You can write your own story with an English degree. Just ask Jacklin Rhoads, Class of 2008.
By: Regina Broscius
You can find some pretty amazing jobs with an English degree. Jacklin Rhoads took her training and talents to Washington, D.C., for a powerful senator from Pennsylvania.
Jacklin Rhoads graduated from Penn State Abington in 2008 with a pretty stellar resume: Student Government Association president, orientation leader, research assistant, senior class president, and recipient of a prestigious award for Commonwealth Campus students.
And the English major hasn't slowed down since she hit the real world. Rhoads spent five years in progressively responsible positions at two Philadelphia public relations agencies. In 2015, she was hired to be press secretary for U.S. Sen. Bob Casey Jr. of Pennsylvania.
Question: You are the press secretary for a United States senator — a high-level and high pressure job. Share a typical day.
Rhoads: Truly, no days are typical here in Washington.
My day usually begins with an early morning meeting with Senator Casey and our communications team to go through the prominent news stories of the day, prep him for media interactions and interviews, and channel our social media strategy. I shuffle from staying on top of his media inquiries, including last-minute cable news interviews and long-lead story ideas, to disseminating news from our office to local, regional, and national outlets — all while monitoring breaking news from around the globe.
My day concludes with filing briefings for the Senator’s next interviews and press conferences, or I hit the road, traveling to Pennsylvania to staff the Senator’s in-state press events.
Question: How did your experience at Penn State Abington help you build your career?
Rhoads: At Abington, learning didn’t stop at the doorway of the classroom. My involvement in student government still helps me every day as I navigate the political world in Washington and across Pennsylvania.
My English professors helped refine my writing skills, a skill set that is crucial to my career. I still draw on their expertise for making my work products concise and clear. It also turned me into a master proofreader.
"At Abington, learning didn’t stop at the doorway of the classroom."
—Jacklin Rhoads, Class of 2008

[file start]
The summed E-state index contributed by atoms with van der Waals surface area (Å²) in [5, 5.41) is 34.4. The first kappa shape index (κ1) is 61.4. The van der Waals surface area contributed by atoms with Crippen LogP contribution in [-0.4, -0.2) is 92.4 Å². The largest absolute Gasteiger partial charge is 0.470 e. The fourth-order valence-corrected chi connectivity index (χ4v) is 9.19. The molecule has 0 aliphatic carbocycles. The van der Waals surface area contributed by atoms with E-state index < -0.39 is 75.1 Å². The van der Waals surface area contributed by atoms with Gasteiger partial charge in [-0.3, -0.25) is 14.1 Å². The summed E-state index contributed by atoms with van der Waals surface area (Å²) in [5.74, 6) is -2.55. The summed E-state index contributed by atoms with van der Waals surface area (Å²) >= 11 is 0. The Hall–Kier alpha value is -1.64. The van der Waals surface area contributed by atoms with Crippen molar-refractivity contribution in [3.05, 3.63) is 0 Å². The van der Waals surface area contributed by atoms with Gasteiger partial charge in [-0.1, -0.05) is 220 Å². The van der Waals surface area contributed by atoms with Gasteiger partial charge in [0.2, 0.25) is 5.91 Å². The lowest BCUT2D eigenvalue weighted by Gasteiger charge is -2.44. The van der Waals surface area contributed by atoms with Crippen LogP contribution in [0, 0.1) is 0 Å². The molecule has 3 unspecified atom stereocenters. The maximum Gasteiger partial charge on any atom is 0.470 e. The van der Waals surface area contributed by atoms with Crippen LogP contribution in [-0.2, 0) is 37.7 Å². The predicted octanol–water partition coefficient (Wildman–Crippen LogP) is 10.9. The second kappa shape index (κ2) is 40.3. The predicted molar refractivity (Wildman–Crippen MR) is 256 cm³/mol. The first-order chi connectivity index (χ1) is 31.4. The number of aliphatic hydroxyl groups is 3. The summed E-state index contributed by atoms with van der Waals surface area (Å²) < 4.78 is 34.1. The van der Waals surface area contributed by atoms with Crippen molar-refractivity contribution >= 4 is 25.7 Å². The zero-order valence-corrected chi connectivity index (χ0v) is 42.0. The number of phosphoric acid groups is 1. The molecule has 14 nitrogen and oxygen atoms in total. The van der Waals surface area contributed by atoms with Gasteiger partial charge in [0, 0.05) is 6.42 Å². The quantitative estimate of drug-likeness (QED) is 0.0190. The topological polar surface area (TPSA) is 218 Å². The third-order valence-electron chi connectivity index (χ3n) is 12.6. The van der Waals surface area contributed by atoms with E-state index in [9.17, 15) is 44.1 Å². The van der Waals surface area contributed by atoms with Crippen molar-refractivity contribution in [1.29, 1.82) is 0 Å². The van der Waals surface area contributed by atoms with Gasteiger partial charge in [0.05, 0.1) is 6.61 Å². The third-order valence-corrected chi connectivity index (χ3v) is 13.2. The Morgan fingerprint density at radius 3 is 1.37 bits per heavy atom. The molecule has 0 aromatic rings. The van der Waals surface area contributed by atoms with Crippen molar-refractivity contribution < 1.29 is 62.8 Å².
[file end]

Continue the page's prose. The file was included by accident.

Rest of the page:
Question: How have your college mentors impacted your life?
Rhoads: My career has flourished because of amazing mentors like Gina Kaufman (director of Student Affairs at Abington). As my student government advisor and informal (and underpaid) life coach, Gina guided me through the turbulent years of being a college student — learning who I was and what I wanted to do. Her mentorship didn’t stop at graduation, and she is still one of my closest friends and confidants. She’s been a guiding force for me through every career change, contract negotiation, and personal roadblock. Without her support and visionary guidance, I wouldn’t be the woman or professional I am today.
I’d be remiss to not also note some of my infinitely wise professors like Dr. Karen Weekes (English) and Dr. Ross Brinkert (Corporate Communication) who instilled my work ethic and academic drive.
Question: Your experience at Penn State Abington included a semester studying abroad in Prague. How was it valuable?
Rhoads: It was an unforgettable experience. Few other opportunities give you the time and freedom to explore new cultures, experience new things, and meet such amazing people over 16 weeks. My trips to 21 cities in 10 countries contoured my international perspective, which is useful in the global work I do for the Senator.
The friends I was able to make while exploring abroad are still some of my closest, serving as a support system when I was homesick and as spirited companions in life’s adventures. I still travel around the United States to see them and celebrate our accomplishments post-Prague. Over pivos in Prague, baguettes in Paris, and gelato in Florence, we shaped relationships no other experience would have allowed for – they are forever my kamaraskas (friends).